Women who want to rapidly advance their career should consider working overseas, according to a new survey on global mobility in the workplace.
According to the 2011 Global Professionals on the Move Report commissioned by recruitment group Hydrogen, women are not getting as much international experience as men and consequently hindering their career progression.
The majority of the 2,637 professionals surveyed across 85 countries reported that working abroad had improved their career prospects, salaries, living conditions and personal development.
Ninety-one per cent of respondents were already working abroad or looking to do so.
With all respondents having qualifications of a bachelor degree or above, 100 per cent of the women surveyed said they would recommend working abroad, while 93 per cent claimed they would work abroad again if given the chance.
Although women expressed the willingness to relocate almost as much as men, men who work abroad outnumber women four to one.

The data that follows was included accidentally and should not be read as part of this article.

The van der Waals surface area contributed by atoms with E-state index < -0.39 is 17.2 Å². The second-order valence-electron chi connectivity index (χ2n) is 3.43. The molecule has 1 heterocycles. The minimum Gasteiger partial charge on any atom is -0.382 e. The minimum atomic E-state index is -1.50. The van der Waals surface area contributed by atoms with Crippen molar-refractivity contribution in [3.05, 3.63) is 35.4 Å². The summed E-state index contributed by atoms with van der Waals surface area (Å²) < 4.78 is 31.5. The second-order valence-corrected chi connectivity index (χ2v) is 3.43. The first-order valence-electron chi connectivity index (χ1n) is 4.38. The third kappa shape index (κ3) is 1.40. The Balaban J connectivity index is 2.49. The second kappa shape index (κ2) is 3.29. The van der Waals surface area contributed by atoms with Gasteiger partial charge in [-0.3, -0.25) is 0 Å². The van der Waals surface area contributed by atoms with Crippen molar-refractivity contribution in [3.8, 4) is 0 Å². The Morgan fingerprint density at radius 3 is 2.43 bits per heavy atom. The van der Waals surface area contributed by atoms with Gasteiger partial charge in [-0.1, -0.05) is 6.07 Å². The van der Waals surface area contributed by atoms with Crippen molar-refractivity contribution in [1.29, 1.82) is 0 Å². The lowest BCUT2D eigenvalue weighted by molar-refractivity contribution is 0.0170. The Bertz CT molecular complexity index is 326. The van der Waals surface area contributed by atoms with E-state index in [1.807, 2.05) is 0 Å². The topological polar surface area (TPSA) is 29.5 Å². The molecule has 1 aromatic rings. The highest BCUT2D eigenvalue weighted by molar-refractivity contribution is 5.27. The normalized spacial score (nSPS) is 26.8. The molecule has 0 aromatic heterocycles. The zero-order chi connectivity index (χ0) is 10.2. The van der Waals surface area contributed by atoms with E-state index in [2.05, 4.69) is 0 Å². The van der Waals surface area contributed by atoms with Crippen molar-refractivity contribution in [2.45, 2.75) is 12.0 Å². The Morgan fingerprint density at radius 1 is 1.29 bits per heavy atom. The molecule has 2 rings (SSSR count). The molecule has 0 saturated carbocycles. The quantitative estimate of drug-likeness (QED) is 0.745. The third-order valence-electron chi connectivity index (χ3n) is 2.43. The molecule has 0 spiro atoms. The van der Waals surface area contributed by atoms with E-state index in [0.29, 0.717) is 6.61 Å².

Only 33 per cent of those Australians surveyed who are actually working overseas were women, compared with 67 per cent men.
"Our Australian clients are increasingly requesting women with international experience," says Hydrogen ANZ director, Emma Halls.
"Australia is addressing the gender divide with companies making a strong commitment to gender equality. Banks seem to be leading the way, prompted by the ASX's drive to place more women in senior positions and even score-carding CEOs on this statistic, helping instigate shifts in attitude," says says.
"With gender diversity at the forefront of our clients' minds, women with international experience will see their CV's fast-tracked through to interview in Australia."
According to Hydrogen Group chief executive officer Tim Smeaton, the report was produced to determine the shifts in candidates' perceptions of working overseas.
"We envisage global mobility will play a greater role in people's career decisions moving forward," he said.